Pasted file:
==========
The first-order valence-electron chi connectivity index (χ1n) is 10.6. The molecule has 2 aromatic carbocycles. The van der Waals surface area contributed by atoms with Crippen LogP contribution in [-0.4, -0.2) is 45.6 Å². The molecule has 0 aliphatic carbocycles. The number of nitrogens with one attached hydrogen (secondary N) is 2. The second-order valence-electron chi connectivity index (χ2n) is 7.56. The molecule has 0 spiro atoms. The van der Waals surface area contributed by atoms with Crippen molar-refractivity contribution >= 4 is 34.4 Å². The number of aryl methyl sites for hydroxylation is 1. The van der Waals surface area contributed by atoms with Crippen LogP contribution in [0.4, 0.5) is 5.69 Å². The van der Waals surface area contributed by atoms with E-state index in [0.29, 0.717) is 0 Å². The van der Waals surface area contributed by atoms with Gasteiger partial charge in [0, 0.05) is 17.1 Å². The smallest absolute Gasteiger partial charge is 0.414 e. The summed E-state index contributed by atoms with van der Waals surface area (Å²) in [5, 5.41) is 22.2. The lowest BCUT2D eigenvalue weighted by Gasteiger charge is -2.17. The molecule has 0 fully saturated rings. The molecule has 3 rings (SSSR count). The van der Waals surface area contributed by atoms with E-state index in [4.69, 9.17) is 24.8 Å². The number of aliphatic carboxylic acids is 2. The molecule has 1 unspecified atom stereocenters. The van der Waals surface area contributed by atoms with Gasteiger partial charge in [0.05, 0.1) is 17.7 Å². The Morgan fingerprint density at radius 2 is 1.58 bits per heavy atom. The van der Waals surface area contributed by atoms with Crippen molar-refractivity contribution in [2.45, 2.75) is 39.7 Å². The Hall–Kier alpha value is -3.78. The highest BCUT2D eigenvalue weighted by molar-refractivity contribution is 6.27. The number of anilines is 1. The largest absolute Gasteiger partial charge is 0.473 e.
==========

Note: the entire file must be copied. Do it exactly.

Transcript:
The first-order valence-electron chi connectivity index (χ1n) is 10.6. The molecule has 2 aromatic carbocycles. The van der Waals surface area contributed by atoms with Crippen LogP contribution in [-0.4, -0.2) is 45.6 Å². The molecule has 0 aliphatic carbocycles. The number of nitrogens with one attached hydrogen (secondary N) is 2. The second-order valence-electron chi connectivity index (χ2n) is 7.56. The molecule has 0 spiro atoms. The van der Waals surface area contributed by atoms with Crippen molar-refractivity contribution >= 4 is 34.4 Å². The number of aryl methyl sites for hydroxylation is 1. The van der Waals surface area contributed by atoms with Crippen LogP contribution in [0.4, 0.5) is 5.69 Å². The van der Waals surface area contributed by atoms with E-state index in [0.29, 0.717) is 0 Å². The van der Waals surface area contributed by atoms with Gasteiger partial charge in [0, 0.05) is 17.1 Å². The smallest absolute Gasteiger partial charge is 0.414 e. The summed E-state index contributed by atoms with van der Waals surface area (Å²) in [5, 5.41) is 22.2. The lowest BCUT2D eigenvalue weighted by Gasteiger charge is -2.17. The molecule has 0 fully saturated rings. The molecule has 3 rings (SSSR count). The van der Waals surface area contributed by atoms with E-state index in [4.69, 9.17) is 24.8 Å². The number of aliphatic carboxylic acids is 2. The molecule has 1 unspecified atom stereocenters. The van der Waals surface area contributed by atoms with Gasteiger partial charge in [0.05, 0.1) is 17.7 Å². The Morgan fingerprint density at radius 2 is 1.58 bits per heavy atom. The van der Waals surface area contributed by atoms with Crippen molar-refractivity contribution in [2.45, 2.75) is 39.7 Å². The Hall–Kier alpha value is -3.78. The highest BCUT2D eigenvalue weighted by molar-refractivity contribution is 6.27. The number of anilines is 1. The largest absolute Gasteiger partial charge is 0.473 e.